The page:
ARTIST: Together Pangea
Together Pangea have certainly come a long way from their humble beginnings as a mainstay of the Southern California DIY scene. Their brand of fun-loving and pop-friendly garage rock made them the life of the party, especially as prominent figures in the ever-growing Burger Records family focused on propelling the careers of as many like-minded bands into the limelight of the SoCal garage/bubblegum scene as they can. For a good part of their career, the band seemed to fit right in with that crowd—they were enjoyable and talented, but they seemed to be getting trapped in the confines of the scene. If anything, Badillac is the trio’s response to getting nearly trapped cornered into the dreaded genre pocket. With a new name (they were originally known as simply “Pangea”) and a new labe (Harvest Records), their third LP demonstrates that they can rise above the stereotypical pinnings of the garage rock genre to make something that feels like their own.
What immediately stands out initially is that this is a much darker record than previous efforts—in both musical and lyrical qualities. At times it’s even eerie (especially so in “Badillac” and “Does He Really Care”). In earlier releases of theirs, their guitars always have that reverb-laden twangy quality so characteristic of garage rock. They were raucous and fun and breezy. But in this record, there’s a marked change in how they approach the quality of their guitars, which is exceedingly important in the context of a guitar-driven band. The descriptor that came to mind almost immediately is: sludgy. The guitars on this record are just so dripping with sludgy and dirgey qualities, and the heaviness they create really grounds the record and sets them apart from a great number of their garage-driven contemporaries. In fact, the quality is almost reminiscent of more psych-punk bands like Thee Oh Sees. But beyond the sludgy guitar work is a whole slew of different sounds—from acoustic strumming to soaring solos, they really diversify the repertoire of the record. And underneath it all, each song is rooted in wonderful power pop structures that continue to demonstrate the knack they’ve always had for song-writing.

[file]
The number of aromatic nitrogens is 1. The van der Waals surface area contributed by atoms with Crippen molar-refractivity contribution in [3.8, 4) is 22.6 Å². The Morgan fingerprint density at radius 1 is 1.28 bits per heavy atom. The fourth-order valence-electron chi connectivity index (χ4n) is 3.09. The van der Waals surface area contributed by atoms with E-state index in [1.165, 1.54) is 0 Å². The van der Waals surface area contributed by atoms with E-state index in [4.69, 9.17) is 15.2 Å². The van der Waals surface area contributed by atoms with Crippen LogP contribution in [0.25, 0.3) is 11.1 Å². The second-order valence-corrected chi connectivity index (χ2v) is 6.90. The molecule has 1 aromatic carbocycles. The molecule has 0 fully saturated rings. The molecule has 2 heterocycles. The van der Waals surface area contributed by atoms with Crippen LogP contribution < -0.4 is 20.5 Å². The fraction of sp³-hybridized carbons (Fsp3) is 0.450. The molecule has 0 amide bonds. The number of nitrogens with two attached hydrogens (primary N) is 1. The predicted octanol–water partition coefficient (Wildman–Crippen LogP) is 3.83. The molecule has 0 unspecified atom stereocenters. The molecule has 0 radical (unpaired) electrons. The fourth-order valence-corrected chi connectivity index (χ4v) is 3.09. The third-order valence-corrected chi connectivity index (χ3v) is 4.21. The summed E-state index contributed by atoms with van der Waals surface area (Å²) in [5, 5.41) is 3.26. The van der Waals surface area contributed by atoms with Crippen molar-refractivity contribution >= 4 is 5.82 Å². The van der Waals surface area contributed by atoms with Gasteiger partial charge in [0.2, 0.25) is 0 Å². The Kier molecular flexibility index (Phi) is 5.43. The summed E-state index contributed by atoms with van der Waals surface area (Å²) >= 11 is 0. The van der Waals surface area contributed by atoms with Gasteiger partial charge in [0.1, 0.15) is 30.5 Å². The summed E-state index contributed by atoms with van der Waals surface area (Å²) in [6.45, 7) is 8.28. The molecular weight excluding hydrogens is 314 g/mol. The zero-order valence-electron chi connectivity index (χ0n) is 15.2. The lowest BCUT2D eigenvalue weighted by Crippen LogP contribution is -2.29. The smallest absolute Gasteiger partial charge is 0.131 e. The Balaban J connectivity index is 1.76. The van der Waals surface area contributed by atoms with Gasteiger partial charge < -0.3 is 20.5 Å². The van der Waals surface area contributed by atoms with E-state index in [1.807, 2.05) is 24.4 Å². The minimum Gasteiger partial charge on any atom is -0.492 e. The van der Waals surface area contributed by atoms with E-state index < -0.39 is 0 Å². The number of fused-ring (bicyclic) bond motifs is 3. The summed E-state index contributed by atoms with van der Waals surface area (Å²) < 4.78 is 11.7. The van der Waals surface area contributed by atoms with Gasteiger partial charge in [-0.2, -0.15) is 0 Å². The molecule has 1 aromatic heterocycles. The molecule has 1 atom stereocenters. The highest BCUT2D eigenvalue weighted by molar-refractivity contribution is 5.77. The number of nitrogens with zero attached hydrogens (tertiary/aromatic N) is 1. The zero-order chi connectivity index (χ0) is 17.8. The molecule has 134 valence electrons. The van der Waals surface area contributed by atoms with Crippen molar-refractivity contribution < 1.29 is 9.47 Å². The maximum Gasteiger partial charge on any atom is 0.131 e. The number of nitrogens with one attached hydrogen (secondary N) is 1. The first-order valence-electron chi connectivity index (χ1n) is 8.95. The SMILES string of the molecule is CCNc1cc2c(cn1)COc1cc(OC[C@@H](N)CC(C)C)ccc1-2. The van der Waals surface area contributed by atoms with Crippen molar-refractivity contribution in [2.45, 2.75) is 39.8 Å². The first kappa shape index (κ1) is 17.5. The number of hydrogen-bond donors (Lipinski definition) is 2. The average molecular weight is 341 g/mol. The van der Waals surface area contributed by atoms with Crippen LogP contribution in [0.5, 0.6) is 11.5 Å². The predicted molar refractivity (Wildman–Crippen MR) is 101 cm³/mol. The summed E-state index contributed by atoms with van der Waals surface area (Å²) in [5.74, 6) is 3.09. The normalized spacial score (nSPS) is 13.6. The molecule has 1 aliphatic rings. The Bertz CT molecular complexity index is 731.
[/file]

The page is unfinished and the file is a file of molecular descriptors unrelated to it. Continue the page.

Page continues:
With these newfound dark qualities comes a sense of lyrical maturity that emerges from experience. The best moments in so many of the songs on this record come from the unadulterated snottiness of Keegan’s vocal style, which is reminiscent of similarly-minded vocalists like Nathan Williams of Wavves. It’s a lot of fun, especially when it’s angsty and brash. But on this record, he really takes a step away from the superficiality of prior lyrical content. In fact, this leap of maturity almost mirrors that of Wavves, who went from superficially beachy to fantastically personal in their most recent release. In Pangea’s case, they’re known for their fun-loving, ‘take nothing seriously’ kind of image, which has made them a real winner with punky party crowds. And their past lyrics reflected that image. But it’s clear the band has reached a point where they have to be self-aware, and it manifests in Keegan’s lyrics. Bits of raw heartfelt emotion pierce through the snottiness as he poignantly reflects on being a part of a hard-partying scene and relationships within it. The pinnacle of this reflection is “River,” where he sings of “excess, waste, and wanting”—the supposed motto of this lifestyle.
It’s clear that this band will always be one that attracts a crowd looking to have fun—from longtime supporters to new and curious listeners. But with this added sheen of maturity and relatability, they’ve created anthems. Like the soaringly anthemic and timeless quality of Celebration Rock elevated the Japandroids to heroic status, there are a lot of nostalgic bits people can grab onto in Badillac that’ll make them feel similar emotions. While it certainly doesn’t reach the heights of the aforementioned record and loses a bit of its punch near the end, there are so many choruses and melodies and handclaps that are worthy of being stuck in your head, sung loud and proud with your hand over your heart in the middle of a raucous mosh pit. It’s a grower that will only get better with time.
“I want to talk with you/I want to make myself true”